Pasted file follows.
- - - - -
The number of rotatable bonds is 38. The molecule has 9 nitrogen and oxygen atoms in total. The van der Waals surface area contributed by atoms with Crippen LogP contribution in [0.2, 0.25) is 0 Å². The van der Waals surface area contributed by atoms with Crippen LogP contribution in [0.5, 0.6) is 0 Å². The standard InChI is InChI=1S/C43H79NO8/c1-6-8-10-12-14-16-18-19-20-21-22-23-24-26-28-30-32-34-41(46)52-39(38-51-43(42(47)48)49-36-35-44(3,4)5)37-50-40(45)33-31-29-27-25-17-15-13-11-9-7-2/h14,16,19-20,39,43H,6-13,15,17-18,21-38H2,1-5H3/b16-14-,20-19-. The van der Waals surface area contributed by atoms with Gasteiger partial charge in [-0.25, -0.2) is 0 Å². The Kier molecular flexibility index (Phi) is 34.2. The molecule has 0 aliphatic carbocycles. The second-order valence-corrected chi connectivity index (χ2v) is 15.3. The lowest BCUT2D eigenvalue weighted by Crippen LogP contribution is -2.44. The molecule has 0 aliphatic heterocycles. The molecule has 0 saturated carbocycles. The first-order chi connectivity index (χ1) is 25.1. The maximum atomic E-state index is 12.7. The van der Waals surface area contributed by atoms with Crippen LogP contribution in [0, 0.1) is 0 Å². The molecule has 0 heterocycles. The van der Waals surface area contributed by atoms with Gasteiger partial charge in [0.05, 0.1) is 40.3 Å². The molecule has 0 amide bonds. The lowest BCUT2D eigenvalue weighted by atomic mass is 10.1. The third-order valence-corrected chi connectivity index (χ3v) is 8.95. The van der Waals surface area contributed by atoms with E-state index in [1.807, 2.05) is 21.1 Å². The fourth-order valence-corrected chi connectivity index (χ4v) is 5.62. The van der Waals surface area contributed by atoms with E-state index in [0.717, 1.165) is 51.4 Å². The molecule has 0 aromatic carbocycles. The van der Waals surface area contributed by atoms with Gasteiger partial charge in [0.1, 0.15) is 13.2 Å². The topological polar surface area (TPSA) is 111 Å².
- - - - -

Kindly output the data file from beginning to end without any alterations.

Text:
The number of rotatable bonds is 38. The molecule has 9 nitrogen and oxygen atoms in total. The van der Waals surface area contributed by atoms with Crippen LogP contribution in [0.2, 0.25) is 0 Å². The van der Waals surface area contributed by atoms with Crippen LogP contribution in [0.5, 0.6) is 0 Å². The standard InChI is InChI=1S/C43H79NO8/c1-6-8-10-12-14-16-18-19-20-21-22-23-24-26-28-30-32-34-41(46)52-39(38-51-43(42(47)48)49-36-35-44(3,4)5)37-50-40(45)33-31-29-27-25-17-15-13-11-9-7-2/h14,16,19-20,39,43H,6-13,15,17-18,21-38H2,1-5H3/b16-14-,20-19-. The van der Waals surface area contributed by atoms with Gasteiger partial charge in [-0.25, -0.2) is 0 Å². The Kier molecular flexibility index (Phi) is 34.2. The molecule has 0 aliphatic carbocycles. The second-order valence-corrected chi connectivity index (χ2v) is 15.3. The lowest BCUT2D eigenvalue weighted by Crippen LogP contribution is -2.44. The molecule has 0 aliphatic heterocycles. The molecule has 0 saturated carbocycles. The first-order chi connectivity index (χ1) is 25.1. The maximum atomic E-state index is 12.7. The van der Waals surface area contributed by atoms with Crippen LogP contribution in [0, 0.1) is 0 Å². The molecule has 0 heterocycles. The van der Waals surface area contributed by atoms with Gasteiger partial charge in [0.05, 0.1) is 40.3 Å². The molecule has 0 amide bonds. The lowest BCUT2D eigenvalue weighted by atomic mass is 10.1. The third-order valence-corrected chi connectivity index (χ3v) is 8.95. The van der Waals surface area contributed by atoms with E-state index in [1.807, 2.05) is 21.1 Å². The fourth-order valence-corrected chi connectivity index (χ4v) is 5.62. The van der Waals surface area contributed by atoms with E-state index in [0.717, 1.165) is 51.4 Å². The molecule has 0 aromatic carbocycles. The van der Waals surface area contributed by atoms with Gasteiger partial charge in [0.1, 0.15) is 13.2 Å². The topological polar surface area (TPSA) is 111 Å².